Last year, Australia’s middle school started accepting students – many who hailed from China – for Grades 7-9.7 Preparatory schools are on the rise, too, such as Packwood Haugh School in England for students whose ages range from four to 13.7

One enquiry even came from parents of a one-year-old infant, says Packwood Haugh School headmaster, Clive Smith-Langridge.7

Obviously, the Chinese are not holding back in their attempts to stay one step ahead of the rest. After all, if you snooze, you lose.

 

Top education destinations for China’s well-heeled

Thanks to the Chinese dream of elite and Ivy League educations for their children, the US and the UK have consistently reigned as the top two education destinations for the scions of China’s rich and powerful.

US ranks #1 for undergraduate and postgraduate studies for Chinese students, while the UK is the numero uno of Chinese HNWIs for middle school and high school education.3

43 of the top 100 most prestigious universities in the world are from the US, while 12 top universities hail from the UK.8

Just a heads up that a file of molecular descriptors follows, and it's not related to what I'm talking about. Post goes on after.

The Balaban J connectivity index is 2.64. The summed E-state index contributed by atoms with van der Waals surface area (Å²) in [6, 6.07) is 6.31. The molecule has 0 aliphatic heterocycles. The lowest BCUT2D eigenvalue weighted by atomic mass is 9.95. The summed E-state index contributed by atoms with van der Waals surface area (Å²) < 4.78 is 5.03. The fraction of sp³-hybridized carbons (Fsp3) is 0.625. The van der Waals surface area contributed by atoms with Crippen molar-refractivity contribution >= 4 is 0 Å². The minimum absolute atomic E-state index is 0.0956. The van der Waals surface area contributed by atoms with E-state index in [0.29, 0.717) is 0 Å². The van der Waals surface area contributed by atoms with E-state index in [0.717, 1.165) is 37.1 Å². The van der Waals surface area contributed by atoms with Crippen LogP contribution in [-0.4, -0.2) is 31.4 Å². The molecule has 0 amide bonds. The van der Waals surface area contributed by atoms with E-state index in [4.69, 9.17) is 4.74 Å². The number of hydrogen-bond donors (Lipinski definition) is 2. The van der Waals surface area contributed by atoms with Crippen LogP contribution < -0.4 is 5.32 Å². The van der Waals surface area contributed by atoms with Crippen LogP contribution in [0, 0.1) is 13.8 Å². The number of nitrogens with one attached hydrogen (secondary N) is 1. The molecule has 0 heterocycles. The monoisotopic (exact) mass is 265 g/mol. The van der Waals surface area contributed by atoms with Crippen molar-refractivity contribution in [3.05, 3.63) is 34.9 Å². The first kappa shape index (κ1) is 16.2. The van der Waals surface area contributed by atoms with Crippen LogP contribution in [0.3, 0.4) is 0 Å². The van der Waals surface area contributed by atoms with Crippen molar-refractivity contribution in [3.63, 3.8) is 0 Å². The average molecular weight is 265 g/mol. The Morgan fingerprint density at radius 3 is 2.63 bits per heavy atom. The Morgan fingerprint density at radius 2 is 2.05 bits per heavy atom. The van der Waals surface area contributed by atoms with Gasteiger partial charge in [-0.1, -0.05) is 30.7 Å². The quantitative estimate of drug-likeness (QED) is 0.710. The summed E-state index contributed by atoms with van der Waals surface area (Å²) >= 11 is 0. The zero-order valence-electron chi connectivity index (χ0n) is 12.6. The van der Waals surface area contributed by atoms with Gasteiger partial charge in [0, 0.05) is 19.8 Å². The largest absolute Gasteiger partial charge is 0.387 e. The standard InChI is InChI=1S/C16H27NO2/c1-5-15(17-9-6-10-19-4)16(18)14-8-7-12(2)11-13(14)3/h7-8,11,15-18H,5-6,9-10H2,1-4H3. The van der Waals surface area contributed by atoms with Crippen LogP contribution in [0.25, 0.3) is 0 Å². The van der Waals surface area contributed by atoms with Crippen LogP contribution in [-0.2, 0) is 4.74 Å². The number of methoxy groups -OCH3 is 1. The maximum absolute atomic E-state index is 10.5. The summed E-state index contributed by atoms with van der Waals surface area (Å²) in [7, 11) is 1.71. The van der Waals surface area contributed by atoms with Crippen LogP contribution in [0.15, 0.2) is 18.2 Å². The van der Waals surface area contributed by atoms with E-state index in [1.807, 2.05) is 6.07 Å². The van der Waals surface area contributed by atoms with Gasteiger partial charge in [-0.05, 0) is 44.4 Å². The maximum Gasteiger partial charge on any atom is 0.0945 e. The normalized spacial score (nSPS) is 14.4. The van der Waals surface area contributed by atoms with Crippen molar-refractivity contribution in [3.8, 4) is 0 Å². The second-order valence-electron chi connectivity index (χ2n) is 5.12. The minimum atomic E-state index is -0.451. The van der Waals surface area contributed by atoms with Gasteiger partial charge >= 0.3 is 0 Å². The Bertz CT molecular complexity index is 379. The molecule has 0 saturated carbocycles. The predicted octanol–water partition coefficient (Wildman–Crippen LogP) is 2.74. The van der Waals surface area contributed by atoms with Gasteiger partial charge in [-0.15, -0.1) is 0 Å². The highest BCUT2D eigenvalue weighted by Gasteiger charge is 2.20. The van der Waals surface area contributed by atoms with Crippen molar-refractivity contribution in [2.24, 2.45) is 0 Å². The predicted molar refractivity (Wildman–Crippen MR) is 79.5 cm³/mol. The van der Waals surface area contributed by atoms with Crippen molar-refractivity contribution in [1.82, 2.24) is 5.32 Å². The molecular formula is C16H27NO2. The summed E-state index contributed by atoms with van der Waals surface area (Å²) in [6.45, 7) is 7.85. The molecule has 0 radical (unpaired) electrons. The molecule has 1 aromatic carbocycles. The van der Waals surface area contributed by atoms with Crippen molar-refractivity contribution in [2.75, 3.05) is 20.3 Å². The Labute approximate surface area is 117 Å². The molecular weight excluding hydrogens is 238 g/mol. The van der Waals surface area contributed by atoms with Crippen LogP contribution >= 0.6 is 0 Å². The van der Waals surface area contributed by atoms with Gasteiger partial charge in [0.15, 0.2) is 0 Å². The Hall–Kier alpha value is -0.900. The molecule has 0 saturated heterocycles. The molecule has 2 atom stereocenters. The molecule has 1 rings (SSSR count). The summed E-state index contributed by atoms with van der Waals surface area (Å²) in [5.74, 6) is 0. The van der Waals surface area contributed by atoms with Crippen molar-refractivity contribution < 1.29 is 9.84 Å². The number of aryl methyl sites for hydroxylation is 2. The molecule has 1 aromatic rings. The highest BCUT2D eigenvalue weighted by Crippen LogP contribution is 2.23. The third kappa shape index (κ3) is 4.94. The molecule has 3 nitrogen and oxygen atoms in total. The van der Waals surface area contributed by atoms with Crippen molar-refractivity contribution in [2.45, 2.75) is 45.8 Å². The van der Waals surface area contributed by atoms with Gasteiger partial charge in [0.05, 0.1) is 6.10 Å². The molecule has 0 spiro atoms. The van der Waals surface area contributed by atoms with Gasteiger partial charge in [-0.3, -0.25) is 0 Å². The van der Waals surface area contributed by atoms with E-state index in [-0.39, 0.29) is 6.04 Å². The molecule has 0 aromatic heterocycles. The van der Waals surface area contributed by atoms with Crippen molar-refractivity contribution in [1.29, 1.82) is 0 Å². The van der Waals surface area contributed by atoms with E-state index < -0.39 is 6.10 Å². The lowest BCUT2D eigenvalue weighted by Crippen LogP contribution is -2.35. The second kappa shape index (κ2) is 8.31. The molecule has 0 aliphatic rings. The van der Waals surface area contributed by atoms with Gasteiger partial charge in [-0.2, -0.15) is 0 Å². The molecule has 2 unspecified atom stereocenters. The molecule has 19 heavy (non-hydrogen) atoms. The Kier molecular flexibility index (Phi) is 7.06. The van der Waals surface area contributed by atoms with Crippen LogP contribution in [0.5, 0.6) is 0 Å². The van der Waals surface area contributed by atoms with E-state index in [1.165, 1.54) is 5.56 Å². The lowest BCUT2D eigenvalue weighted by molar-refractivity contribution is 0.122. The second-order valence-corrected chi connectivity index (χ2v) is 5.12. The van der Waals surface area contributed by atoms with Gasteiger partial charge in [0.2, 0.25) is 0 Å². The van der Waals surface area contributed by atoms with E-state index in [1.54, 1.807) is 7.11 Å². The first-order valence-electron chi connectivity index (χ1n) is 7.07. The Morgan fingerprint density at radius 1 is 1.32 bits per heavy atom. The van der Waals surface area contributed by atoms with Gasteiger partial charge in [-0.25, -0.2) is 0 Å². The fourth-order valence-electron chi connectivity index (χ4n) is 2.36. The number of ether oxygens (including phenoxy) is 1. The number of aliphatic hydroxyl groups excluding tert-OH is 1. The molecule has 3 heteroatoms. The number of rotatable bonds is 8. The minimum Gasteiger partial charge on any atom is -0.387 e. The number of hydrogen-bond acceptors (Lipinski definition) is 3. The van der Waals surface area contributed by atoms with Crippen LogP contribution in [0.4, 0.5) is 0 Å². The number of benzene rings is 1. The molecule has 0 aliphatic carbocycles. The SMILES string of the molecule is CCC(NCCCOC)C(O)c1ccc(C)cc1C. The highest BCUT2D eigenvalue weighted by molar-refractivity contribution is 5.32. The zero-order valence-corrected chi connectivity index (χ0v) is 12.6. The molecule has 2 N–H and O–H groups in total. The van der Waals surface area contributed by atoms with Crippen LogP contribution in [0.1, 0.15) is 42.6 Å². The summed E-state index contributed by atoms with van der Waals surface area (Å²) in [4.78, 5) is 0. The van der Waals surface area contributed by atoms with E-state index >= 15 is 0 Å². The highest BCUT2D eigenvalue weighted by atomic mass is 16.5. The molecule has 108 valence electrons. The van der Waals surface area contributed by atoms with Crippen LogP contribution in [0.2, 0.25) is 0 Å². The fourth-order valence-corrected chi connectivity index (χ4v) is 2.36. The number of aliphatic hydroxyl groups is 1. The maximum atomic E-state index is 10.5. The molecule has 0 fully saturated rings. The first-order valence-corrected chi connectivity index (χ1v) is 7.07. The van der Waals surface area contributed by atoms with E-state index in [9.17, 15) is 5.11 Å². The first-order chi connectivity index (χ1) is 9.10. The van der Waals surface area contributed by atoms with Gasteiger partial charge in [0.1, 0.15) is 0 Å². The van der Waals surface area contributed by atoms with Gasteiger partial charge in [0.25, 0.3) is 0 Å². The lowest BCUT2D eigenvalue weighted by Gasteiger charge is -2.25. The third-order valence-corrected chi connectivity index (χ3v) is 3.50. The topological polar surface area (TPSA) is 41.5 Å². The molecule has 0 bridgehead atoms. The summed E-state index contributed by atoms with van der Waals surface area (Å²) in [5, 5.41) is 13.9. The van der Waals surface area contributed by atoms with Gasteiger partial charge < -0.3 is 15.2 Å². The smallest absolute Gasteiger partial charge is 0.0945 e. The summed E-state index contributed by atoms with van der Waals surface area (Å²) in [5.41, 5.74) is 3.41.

Consistently popular Australia and Canada trail behind at the third and fourth spot respectively, while newcomer New Zealand round up the list of the top five education hotspots for affluent Chinese.

 

The spill over effect on global property investments

Also very noteworthy, though, is that these five favourite countries are also the latest top five property investment destinations for Chinese buyers on Juwai.com.9

Just as the US ranks top as an education choice for Chinese, it also reigns supreme as the #1 country for Chinese property investors.

Chinese buyers splurged US$22 billion on real estate in the US last year.10

Coincidence? We say not.

Chinese investments in overseas property tend to surge in tandem with the rising numbers of Chinese students abroad, but what’s the correlation between education abroad and overseas property investment?

It’s simple. For Chinese parents who (mostly) have only one child due to China’s one-child policy, everything has to be the best for their child.

China only relaxed its one child policy in 2013.